Sobeys parent says total impact of cyber attack could be over $54 million

The parent company of the Canadian Sobey’s and FreshCo supermarket chains says the direct and indirect costs from last year’s cyber attack could add up to over $54 million, not including insurance payments.

Empire estimates, based on available information, that the final impact on net earnings over fiscal 2023 and fiscal 2024 will be approximately $32 million, net of estimated insurance recoveries.

The numbers are included in the latest quarterly results issued today by Empire Co.

Direct impact of the November attack on the company’s net earnings are estimated at $39 million after an unspecified amount of insurance payments are received. In addition, the estimated cost of related sales and impacts such as the temporary loss of advanced planning, promotion, and fresh item management tools, temporary closures of pharmacies and customers’ inability to redeem gift cards and loyalty points is $15 million.

To put that in perspective, IBM estimated the average cost of a data breach to a Canadian organization was $7 million.

The quarterly report refers to the attack as a cyber incident, although Bleeping Computer says evidence suggests the company was hit by the BlackBasta ransomware gang.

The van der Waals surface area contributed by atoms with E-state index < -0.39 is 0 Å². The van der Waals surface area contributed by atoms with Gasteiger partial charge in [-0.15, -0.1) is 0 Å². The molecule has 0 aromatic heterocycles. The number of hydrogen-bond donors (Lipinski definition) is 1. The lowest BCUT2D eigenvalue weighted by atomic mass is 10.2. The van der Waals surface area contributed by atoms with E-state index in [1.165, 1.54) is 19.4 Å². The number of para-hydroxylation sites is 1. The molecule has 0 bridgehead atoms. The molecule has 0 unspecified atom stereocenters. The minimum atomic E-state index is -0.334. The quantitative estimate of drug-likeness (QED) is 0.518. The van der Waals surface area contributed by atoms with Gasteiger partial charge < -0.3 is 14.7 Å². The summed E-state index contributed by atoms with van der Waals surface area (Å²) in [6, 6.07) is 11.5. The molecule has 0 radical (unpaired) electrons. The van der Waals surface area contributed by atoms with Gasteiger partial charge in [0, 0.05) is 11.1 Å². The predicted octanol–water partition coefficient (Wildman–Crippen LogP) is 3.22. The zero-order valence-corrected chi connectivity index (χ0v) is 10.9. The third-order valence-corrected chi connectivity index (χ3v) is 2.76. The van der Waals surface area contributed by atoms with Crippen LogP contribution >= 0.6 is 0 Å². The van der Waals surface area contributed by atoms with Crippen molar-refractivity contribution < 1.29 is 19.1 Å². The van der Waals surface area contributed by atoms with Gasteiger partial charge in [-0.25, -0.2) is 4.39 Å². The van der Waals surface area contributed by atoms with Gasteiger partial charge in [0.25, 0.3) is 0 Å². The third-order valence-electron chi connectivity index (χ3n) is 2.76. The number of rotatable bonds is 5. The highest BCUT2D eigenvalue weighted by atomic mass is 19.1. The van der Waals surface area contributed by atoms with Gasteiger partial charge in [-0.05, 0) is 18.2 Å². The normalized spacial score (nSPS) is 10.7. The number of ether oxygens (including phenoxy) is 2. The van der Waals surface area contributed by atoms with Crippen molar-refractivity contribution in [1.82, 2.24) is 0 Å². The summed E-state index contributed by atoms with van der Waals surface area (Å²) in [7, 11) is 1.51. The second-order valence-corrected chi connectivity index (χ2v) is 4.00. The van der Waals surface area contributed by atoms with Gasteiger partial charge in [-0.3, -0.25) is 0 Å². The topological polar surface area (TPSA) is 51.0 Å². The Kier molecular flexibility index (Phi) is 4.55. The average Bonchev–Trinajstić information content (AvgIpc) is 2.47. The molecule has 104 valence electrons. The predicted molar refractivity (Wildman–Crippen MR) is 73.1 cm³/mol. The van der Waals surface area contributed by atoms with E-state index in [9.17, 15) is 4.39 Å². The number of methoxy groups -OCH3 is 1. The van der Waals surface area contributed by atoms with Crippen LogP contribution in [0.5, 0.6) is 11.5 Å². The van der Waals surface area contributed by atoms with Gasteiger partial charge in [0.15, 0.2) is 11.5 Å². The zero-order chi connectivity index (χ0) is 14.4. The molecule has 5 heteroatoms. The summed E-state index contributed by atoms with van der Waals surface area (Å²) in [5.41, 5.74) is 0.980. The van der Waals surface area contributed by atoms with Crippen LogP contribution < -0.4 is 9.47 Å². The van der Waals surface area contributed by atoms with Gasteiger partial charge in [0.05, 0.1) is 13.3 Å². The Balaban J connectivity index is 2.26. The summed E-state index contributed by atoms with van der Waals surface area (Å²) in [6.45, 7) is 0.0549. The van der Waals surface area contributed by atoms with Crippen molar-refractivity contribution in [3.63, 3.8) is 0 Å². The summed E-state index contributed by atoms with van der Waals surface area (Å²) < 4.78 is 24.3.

“Empire is in the process of working with its insurance providers to make claims under its policies,” the quarterly financial report says in part. “Due to the complexity of the cyber insurance coverage and related claims, there will be a time lag between the initial incurrence of costs and the recognition of insurance proceeds. While the impact of the cybersecurity event is substantially behind the company, management expects that there will be some additional costs incurred after the third quarter of fiscal 2023.”

What the financials call the “cybersecurity event adjustment” — the $39.1 million — includes the impact of incremental direct costs such as hardware and software restoration costs, legal and professional fees labour costs and inventory shrink.

“Management believes that the cybersecurity event adjustment results in a useful economic representation of the underlying business on a comparative basis,” the report says. “The adjustment does not include management’s estimate of the full financial impact of the cybersecurity event, as it excludes the net earnings impacts related to the estimated decline in sales and operational effectiveness from impacts such as the temporary loss of advanced planning, promotion and fresh item management tools, the temporary closure of pharmacies, and customers’ temporary inability to redeem gift cards and loyalty points.” That would be the estimated $15 million.

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Jim Love, Chief Content Officer, IT World Canada

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Howard Solomon
Howard Solomon
Currently a freelance writer, I'm the former editor of and Computing Canada. An IT journalist since 1997, I've written for several of ITWC's sister publications including and Computer Dealer News. Before that I was a staff reporter at the Calgary Herald and the Brampton (Ont.) Daily Times. I can be reached at hsolomon [@]

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